And then there is Aviles . That case interprets § 401(c) of the First Step Act, which similarly limits retroactively applying a reduced penalty—this time under the Controlled Substances Act and the Controlled Substances Import and Export Act—by excluding cases where a sentence was already imposed. See 938 F.3d at 510. We agreed with the Seventh Circuit that a sentence is " ‘ "imposed" ... within the meaning of’ " the First Step Act once "a sentencing order has been entered by a district court." Id. (quoting United States v. Pierson , 925 F.3d 913, 927-28 (7th Cir. 2019) ). The Sixth and D.C. Circuits have also adopted that position. See Young v. United States , 943 F.3d 460, 463 (D.C. Cir. 2019) ; United States v. Wiseman , 932 F.3d 411, 417 (6th Cir. 2019).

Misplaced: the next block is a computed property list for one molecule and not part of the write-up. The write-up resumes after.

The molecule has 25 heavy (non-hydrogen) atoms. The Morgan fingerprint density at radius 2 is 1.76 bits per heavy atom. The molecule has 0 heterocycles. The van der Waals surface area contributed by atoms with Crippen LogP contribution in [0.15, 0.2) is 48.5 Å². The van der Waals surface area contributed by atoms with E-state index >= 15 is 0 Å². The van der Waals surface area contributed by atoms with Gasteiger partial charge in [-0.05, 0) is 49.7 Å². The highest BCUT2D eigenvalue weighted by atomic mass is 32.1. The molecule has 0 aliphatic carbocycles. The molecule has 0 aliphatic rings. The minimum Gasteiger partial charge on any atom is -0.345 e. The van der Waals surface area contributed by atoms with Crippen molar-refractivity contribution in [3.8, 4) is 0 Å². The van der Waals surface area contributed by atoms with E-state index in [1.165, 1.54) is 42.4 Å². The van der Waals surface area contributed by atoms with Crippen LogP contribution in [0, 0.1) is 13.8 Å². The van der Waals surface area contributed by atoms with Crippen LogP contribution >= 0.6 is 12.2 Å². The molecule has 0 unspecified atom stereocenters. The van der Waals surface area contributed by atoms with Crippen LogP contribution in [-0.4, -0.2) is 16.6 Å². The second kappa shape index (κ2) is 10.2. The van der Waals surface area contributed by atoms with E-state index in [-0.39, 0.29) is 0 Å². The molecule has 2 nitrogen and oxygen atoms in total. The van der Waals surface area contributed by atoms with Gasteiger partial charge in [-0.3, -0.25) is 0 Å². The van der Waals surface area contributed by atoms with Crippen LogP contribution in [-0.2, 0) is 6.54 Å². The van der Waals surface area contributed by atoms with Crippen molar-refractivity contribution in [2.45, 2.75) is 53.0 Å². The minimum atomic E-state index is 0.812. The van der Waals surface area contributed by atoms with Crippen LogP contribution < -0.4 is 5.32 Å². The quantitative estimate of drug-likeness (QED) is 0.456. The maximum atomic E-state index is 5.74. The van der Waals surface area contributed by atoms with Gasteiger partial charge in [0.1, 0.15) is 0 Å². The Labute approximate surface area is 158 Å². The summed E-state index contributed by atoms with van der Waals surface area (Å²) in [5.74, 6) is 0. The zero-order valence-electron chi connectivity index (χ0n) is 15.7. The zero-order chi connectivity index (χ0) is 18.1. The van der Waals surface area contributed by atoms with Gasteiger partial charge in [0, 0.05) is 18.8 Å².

We decline to give the word "impose" in § 403(b) a different meaning than we gave it in § 401(c). After all, "identical words used in different parts of the same statute are generally presumed to have the same meaning." IBP, Inc. v. Alvarez , 546 U.S. 21, 34, 126 S.Ct. 514, 163 L.Ed.2d 288 (2005). So Aviles buttresses our textual analysis: Hodge cannot leverage the reduced § 924(c) mandatory minimum on remand because the District Court already imposed a sentence upon him before the First Step Act became law. That’s true even though the District Court modified other aspects of his sentence after passage of the First Step Act.
With his primary argument thwarted by both statutory text and Aviles , Hodge is left with his back-up request for a remand under 28 U.S.C. § 2106. Section 2106 allows us to "affirm, modify, vacate, set aside or reverse any judgment, decree, or order of a court" and "remand the cause and direct the entry of such appropriate judgment, decree, or order ... as may be just under the circumstances." Hodge contends it would be "unjust" to impose the § 924(c) mandatory minimum in effect at the time of his original sentencing since "the law changed drastically" while he awaited resentencing. Appellant Br. 21.